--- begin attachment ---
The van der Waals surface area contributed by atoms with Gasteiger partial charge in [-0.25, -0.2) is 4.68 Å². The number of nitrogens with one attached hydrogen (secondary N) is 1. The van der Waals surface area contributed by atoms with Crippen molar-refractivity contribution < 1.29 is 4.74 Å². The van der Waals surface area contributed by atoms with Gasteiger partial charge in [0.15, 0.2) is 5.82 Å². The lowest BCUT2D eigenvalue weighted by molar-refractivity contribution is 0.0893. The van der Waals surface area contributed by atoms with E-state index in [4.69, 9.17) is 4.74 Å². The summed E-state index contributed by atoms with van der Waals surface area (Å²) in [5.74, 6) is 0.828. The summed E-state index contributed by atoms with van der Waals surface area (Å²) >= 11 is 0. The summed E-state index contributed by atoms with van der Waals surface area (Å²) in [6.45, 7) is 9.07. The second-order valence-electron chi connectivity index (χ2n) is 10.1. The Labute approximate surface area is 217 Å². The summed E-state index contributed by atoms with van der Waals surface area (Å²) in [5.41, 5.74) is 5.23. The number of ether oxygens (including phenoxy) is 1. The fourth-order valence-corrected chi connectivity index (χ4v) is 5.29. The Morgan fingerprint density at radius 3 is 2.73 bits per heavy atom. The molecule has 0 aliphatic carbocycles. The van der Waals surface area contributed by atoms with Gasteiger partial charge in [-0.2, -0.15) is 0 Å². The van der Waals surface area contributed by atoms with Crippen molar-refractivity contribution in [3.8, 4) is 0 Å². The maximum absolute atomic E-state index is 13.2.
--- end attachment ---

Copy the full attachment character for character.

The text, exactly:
The van der Waals surface area contributed by atoms with Gasteiger partial charge in [-0.25, -0.2) is 4.68 Å². The number of nitrogens with one attached hydrogen (secondary N) is 1. The van der Waals surface area contributed by atoms with Crippen molar-refractivity contribution < 1.29 is 4.74 Å². The van der Waals surface area contributed by atoms with Gasteiger partial charge in [0.15, 0.2) is 5.82 Å². The lowest BCUT2D eigenvalue weighted by molar-refractivity contribution is 0.0893. The van der Waals surface area contributed by atoms with E-state index in [4.69, 9.17) is 4.74 Å². The summed E-state index contributed by atoms with van der Waals surface area (Å²) in [5.74, 6) is 0.828. The summed E-state index contributed by atoms with van der Waals surface area (Å²) >= 11 is 0. The summed E-state index contributed by atoms with van der Waals surface area (Å²) in [6.45, 7) is 9.07. The second-order valence-electron chi connectivity index (χ2n) is 10.1. The Labute approximate surface area is 217 Å². The summed E-state index contributed by atoms with van der Waals surface area (Å²) in [5.41, 5.74) is 5.23. The number of ether oxygens (including phenoxy) is 1. The fourth-order valence-corrected chi connectivity index (χ4v) is 5.29. The Morgan fingerprint density at radius 3 is 2.73 bits per heavy atom. The molecule has 0 aliphatic carbocycles. The van der Waals surface area contributed by atoms with Gasteiger partial charge in [-0.2, -0.15) is 0 Å². The van der Waals surface area contributed by atoms with Crippen molar-refractivity contribution in [3.8, 4) is 0 Å². The maximum absolute atomic E-state index is 13.2.